Former priest Joseph Wajda groomed young boys for years, church records show
Joseph Wajda's house is a mess. Even from the front doorway, I can see stacks of yellow newspapers, unopened mail, and fast-food ketchup packets -- trash on top of trash that's accumulated in the kitchen and rotted over the years.
It's March and I'm working on a profile of another former priest who studied under Wajda back in the '90s. He's 67 now, and mumbles a lot, but eventually invites me inside for an interview. I remove my boots and freeze, having just stepped on soaking wet carpet.
Wajda looks at me through thick lenses and shrugs. Then he explains, "The ceiling collapsed."
I came to Wajda's door in northeast Minneapolis to ask him about his old pupil, but the questions didn't end there. A couple weeks earlier, internal documents had fallen into my hands suggesting that Wajda was among the weirdest alleged sexual predators to ever serve in the Archdiocese of St. Paul and Minneapolis. By the time he was removed from parish life, he had cost the church at least $180,000 in private settlements.
You can see for yourself in new documents made public today by Jeff Anderson's law firm, which is suing the archdiocese. The Wajda file is 3,200 pages long, but only 38 have been selected for online.
"Wajda is one of of those guys who never could control himself," Anderson says, "and notwithstanding his age, he still poses a risk."
It took only one month after Wajda's ordination, in 1973, before the first allegation came in -- that he propositioned a young boy in Crystal, Minnesota.
The documents show that Wajda could be both nice and vindictive. He bought gifts for the boys he liked -- an expensive stereo system here, a pair of water skis there -- but shamed those who had disappointed him. In 1982, he allegedly forced a boy who had refused to take off his swimming suit in a sauna to bend over bare for a "birthday spanking."
The same boy claimed that Wajda made an almost daily habit of forcing him to undress and assume various positions on his office floor to see if he could "get hard." When another priest asked how often Wajda did this, the boy responded, "Hundreds of times."
He went on to say that Wajda rarely touched his naked body, except for "accidental" brushes against the genitals.
Top officials in the archdiocese were aware of these accusations and others, and commented among themselves that there was little reason to doubt the stories.
One priest noted that Wajda, while living at St. Rose of Lima, in 1985, had made harassing phone calls to the family of a boy he was tight with. When the family complained, Wajda had poured "some sticky substance like molasses" on the pew where they sat each Sunday.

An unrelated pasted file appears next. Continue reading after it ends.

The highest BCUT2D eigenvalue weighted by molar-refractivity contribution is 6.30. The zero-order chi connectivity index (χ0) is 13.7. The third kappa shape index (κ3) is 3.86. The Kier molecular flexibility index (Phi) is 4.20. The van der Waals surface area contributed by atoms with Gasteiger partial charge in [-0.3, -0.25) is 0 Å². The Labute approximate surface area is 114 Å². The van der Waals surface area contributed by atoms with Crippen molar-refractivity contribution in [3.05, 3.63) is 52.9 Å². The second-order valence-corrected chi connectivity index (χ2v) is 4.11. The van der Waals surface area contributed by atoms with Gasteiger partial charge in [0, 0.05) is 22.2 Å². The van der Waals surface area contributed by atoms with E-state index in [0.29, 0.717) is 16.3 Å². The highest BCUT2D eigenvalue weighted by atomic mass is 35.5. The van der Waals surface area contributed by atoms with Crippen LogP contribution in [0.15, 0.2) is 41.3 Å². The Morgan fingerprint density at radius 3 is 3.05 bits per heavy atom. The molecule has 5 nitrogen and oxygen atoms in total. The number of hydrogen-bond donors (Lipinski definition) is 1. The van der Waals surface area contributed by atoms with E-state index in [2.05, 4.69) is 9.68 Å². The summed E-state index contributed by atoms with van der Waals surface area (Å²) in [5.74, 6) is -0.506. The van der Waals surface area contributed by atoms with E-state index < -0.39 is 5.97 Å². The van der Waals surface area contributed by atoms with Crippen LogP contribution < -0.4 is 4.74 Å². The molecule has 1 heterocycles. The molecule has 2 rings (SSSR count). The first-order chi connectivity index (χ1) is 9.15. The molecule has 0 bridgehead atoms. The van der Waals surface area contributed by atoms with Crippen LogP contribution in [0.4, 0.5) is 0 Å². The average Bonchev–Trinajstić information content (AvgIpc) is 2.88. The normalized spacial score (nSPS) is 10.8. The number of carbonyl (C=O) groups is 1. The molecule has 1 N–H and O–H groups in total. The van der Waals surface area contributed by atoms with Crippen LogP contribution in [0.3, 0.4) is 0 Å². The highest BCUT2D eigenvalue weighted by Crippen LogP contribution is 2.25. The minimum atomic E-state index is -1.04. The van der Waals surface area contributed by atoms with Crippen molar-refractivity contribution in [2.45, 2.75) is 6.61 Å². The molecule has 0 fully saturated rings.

The church responded by sending Wajda away for a psychological evaluation at the St. Luke Institute in Maryland. The facility recommended inpatient treatment because he "was highly defensive and seemingly unaware of his psychosexual needs and behavior."
In 1991, the archdiocese finally yanked Wajda out of service and, after a couple years in grad school, appointed him a judge in the church's marriage court.
Still, the allegations kept coming. As late as 2002, a Catholic nursing home had begun restricting Wajda's visits with his mother because he had "engaged in questionable contact with some of the young male employees," according to attorneys. Even Kevin McDonough, the former vicar general, claims he walked by Wajda's bedroom in the St. Peter Claver rectory one morning and overheard him saying he wanted to see so-and-so naked and masturbate.
In 2013, after much lobbying here, Rome agreed to defrock him.
Wajda minimized the allegations when they were fresh, and flat out denies them today. My interview with him, inside his home, was hands down the craziest I've ever conducted -- an entire hour of blame-shifting, diversion, and total nonsense.
He rambles when I ask him about specific cases, claiming first that "anyone can make an accusation," then ducking into anecdotes that make him look good. For instance, he brings up an occasion, during the Civil Rights Movement, when he faced down his peers for getting a cup of coffee with an African American man.
Literally, the next sentence out of his mouth is this: "All you had to do was for, sometimes, people would sit there and say, 'You're discriminating against me. I'm black.'"
Much like women and gays, he adds -- they all want to make trouble.
But the one person he keeps returning to is his old pal Thomas Adamson, an admitted sexual abuser. Wajda claims he blew an early whistle on Adamson, reporting in 1981 to then-Bishop Robert Carlson.
Whether that's true is another story, and at this point in the conversation, beyond my cares. Before leaving, I ask him if he has any last words.
"I may not receive the vindication I seek in this life," he says, "but I know when I stand before the judgment of God, I will be vindicated."
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